My favorite day this summer was the installation of one of the data collection centers in Putnam county, Ohio. We left very early in the morning to be able to work all day and met the farmer in charge of the property. He did not fully understand what we were about to do, so we explained that we were putting in water control structures that managed the speed of the water. These structures are where we are able to take samples of the water using ISCO sampling stations and pressure sensors. All of this technology is run through solar energy that charges a battery, however, all of these devices needed to be set up by hand as this was an original design. These two days of installation is where I learned a lot of about the mechanics behind the structure, and also gained a bunch of new technical skills I had never been exposed to before. Everyone was so willing to help me learn and it was a really positive atmosphere throughout the day even though we were doing hours of manual labor in the hot summer sun. I learned how to use power tools including a power drill and power saw. I also learned how to strip a wire and properly build a wooden structure to hold a solar panel at the right angle to get the maximum amount of sun throughout the day. Seeing the finished project at the end of the day was extremely rewarding, and the data is being collected for analysis this semester. I am still involved on the project and I am excited to see what the results show after a couple months of collection.
Another big influence on my experience was working with the graduate students and USDA workers who were also helping us on our project. They all were also very interested in what I would like to do in the future and really encouraged my passions in the field. I first thought graduate school was mainly for people who wanted to be professors or doctors, but they taught me that anyone can go to graduate school if they want to get more specific in their studies and have a good research foundation when entering the workforce. I also learned specializing in something very specific and unique and becoming an expert in that can make you a very valuable resource to employers, and will help you stand out better in an interview. As I am approaching my senior year I have worries about finding a job without having an internship yet, but this research position has given me something valuable to discuss that could potentially improve my chances of obtaining an internship for the coming summer. Even if I do not pursue graduate school right away, it is something I can talk to an employer about to show my goals of devotion and continual improvement for the company. These were all factors that they helped me consider upon discussion, giving me options for my future I had never considered. Hearing their stories and struggles to get funding, and listening to their advice was exceptionally educational and probably better than any Google search I could have done about graduate school. Knowing these students and USDA workers also added to my web of resources within my department who I still see every day in the Agricultural Engineering building when I attend my classes. I was touched when I received an email from one of them at the end of the summer commenting on my hard work and genuine interest for their research, because there were many instances where I could only observe because I was not at their skillset, and I felt helpless to what they were working on. Whether I decide to work in research or consulting with a company, I know I will have people to give me first-hand advice along the way. Pictured in the purple t-shirt and hat is one of the graduate students, Ashely, whom we spent a lot of time with as she is using data from the structures for her graduate work.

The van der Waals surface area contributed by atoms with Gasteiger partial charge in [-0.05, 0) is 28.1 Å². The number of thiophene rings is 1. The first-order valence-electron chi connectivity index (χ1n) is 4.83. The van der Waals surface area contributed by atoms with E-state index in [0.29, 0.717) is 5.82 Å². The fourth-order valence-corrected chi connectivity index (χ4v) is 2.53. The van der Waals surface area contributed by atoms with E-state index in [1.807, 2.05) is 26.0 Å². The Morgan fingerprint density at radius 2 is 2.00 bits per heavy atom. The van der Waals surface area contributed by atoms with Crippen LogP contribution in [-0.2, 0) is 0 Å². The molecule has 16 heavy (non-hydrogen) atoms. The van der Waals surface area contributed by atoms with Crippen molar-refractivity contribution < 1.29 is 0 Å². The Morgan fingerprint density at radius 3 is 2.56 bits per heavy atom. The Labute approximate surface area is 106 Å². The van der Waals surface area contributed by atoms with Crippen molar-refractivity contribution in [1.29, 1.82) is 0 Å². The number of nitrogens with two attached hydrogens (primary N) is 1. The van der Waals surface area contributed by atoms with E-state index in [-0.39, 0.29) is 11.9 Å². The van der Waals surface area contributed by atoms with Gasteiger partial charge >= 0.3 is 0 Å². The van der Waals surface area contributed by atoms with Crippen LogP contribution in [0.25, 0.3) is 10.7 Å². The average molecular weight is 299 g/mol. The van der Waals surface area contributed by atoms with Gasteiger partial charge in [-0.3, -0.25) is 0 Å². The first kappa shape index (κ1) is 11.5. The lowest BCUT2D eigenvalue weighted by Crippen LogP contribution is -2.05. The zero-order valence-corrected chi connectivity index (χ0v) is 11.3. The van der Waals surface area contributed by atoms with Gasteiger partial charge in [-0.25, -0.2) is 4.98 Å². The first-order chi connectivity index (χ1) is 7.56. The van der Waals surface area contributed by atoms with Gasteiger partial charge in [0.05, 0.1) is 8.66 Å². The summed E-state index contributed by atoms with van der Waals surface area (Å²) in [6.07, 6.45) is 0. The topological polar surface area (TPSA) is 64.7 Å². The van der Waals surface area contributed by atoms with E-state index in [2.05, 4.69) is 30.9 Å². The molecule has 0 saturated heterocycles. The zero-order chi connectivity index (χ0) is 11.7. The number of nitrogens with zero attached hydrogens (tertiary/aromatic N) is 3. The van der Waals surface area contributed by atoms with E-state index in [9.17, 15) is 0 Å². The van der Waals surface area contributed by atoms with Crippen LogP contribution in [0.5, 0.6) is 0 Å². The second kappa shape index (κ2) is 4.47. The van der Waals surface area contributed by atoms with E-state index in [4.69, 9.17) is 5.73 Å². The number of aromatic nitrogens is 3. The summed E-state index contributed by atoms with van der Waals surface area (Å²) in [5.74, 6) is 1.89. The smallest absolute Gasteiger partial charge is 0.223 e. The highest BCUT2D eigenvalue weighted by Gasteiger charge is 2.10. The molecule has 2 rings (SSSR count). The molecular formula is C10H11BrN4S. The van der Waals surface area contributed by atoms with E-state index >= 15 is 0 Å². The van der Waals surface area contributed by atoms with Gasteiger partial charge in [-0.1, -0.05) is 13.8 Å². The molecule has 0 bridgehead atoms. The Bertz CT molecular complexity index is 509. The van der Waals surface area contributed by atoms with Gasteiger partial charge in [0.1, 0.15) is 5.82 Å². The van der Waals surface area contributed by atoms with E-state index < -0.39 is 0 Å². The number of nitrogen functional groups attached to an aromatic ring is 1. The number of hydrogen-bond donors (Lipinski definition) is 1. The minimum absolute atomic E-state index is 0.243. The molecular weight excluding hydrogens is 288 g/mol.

This project was very valuable to my college experience as it introduced a whole other option for my future. I had never considered graduate school as an option for my future, but I always knew I had a vague interest in research that I had never fully pursued before. The opportunity to live in Columbus and have the funds to feed and clothe myself for the summer helped me really be able to focus on my work and contemplate my future. I came upon the conclusion that research will be integrated into my future career one way or another and is a passion I will continue to pursue in my personal and professional life. I like to think in unique ways and continually question a problem until I understand it to be true, which is exactly the kind of mindset that drives research and technological innovation. Before this research project I had no one to resort to as a reference, no resources within my own department, and very little to talk deeply about in an interview setting. Now I have friends and colleagues with resources that I trust will guide me in the right direction. I can talk passionately for how I want to work towards better global soil and water quality, and possibly work towards cleaning up Lake Erie one day. Having more confidence when people ask me, “What would you like to do with your major?” and elaborating on what I did this summer has me excited for the upcoming job fair, as I feel like this experience will bring about more opportunities for an internship next summer. This summer and everything I learned will be one I’ll never forget, and I hope one day I can look back on it as the starting point in the passion for my field.